Typically falling share markets or bear markets have four stages:
Stage one is recognition.
Almost everybody shrugs off a bear market’s initial slide as being an ordinary event. The current market achieved stage one during its second week. Shares were up slightly for the year, before suddenly dropping 11% in the last week of February 2020. The stock market surged the following Monday, failed to hold its gains, and then collapsed in week three. Thus the bear market was triggered.
Stage two is panic.
Investors’ faith is tested and some are found wanting. They sell first, then ask questions later. We are currently in stage two. Along with 1987’s share market crash, the current share market crash has been the fastest since The Great Depression in 1929.
Stage three is stabilisation.
Shares halt their decline, thereby ending the impression that they will do nothing but fall. The panic subsides but the situation remains grim. Investors believed during the first stage that share prices slide on a whim. Now they realise that shares stumbled for good reason (lower economic growth), and that until that reason is eliminated, they will continue to struggle. This period is marked by turbulence. Shares rally, sometimes furiously, only to be knocked back down. Investor sentiment varies between guarded optimism, that the end is at least remotely in sight, and despair that the hope was false. This is typically the bear market’s longest period, extending for several months.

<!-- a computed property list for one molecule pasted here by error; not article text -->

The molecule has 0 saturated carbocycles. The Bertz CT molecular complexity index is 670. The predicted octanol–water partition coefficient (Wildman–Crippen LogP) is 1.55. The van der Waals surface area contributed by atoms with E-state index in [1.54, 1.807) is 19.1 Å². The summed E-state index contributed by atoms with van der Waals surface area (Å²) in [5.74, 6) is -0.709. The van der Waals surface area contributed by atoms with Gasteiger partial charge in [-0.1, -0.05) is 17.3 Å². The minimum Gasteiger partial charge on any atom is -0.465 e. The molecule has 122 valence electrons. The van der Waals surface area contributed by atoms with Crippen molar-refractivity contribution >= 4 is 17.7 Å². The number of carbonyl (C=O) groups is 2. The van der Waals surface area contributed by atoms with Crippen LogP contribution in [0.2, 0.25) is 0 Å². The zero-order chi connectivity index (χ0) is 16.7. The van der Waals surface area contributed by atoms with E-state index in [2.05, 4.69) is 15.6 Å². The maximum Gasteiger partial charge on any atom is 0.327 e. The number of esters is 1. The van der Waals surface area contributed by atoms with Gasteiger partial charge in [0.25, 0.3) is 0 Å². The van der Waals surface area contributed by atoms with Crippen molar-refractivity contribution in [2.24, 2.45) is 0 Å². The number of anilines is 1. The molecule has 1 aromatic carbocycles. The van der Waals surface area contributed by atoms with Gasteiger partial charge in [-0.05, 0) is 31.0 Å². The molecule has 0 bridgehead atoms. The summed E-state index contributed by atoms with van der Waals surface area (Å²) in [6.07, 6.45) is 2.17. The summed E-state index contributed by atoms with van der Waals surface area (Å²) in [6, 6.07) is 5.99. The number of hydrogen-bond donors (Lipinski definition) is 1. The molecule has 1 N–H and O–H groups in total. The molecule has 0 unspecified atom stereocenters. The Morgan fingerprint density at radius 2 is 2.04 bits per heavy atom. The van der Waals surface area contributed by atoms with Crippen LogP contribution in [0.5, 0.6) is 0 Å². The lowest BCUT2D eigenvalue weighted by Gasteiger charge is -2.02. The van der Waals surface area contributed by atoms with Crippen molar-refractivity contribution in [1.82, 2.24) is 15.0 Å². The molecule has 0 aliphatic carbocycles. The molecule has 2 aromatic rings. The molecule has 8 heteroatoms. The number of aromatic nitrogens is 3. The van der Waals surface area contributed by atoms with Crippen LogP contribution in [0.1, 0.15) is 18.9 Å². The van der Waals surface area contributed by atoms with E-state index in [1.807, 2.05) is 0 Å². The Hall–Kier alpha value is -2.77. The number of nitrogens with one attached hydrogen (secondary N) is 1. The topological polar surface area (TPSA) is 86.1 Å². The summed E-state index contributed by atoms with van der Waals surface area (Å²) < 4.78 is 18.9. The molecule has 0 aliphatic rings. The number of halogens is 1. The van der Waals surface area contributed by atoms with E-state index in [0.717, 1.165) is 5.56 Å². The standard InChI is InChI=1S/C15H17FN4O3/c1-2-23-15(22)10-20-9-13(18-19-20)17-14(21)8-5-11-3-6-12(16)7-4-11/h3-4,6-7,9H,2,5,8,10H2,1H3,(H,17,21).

Stage four is anticipation.
This is when shares start their recovery. As with the bear market’s beginning, almost nobody recognises its end until after the fact. The news at the time tends to be almost unrelievedly grim. However, some investors perceive economic improvement distantly in the future. They make their bids, and shares begin to rise. A classic case occurred in March 2009. The recession was in its terrifying midst, real US gross domestic product declined that quarter, and the next quarter, and the quarter after that. However that was the start of a wonderful bull market run.
Aspirations Wealth view:
Fairly soon, we believe will enter the third stage, that of stabilization. That doesn’t mean shares won’t decline further, but the struggle will at least be bounded. Within months, not years, the stock market recovery should begin. On the other hand, should uncertainties remain high and unresolved, perhaps because the virus’s behaviour confounds the scientists, or because the financial stimulus efforts prove ineffective, then all bets are off.
For now, quality assets will remain our friend!!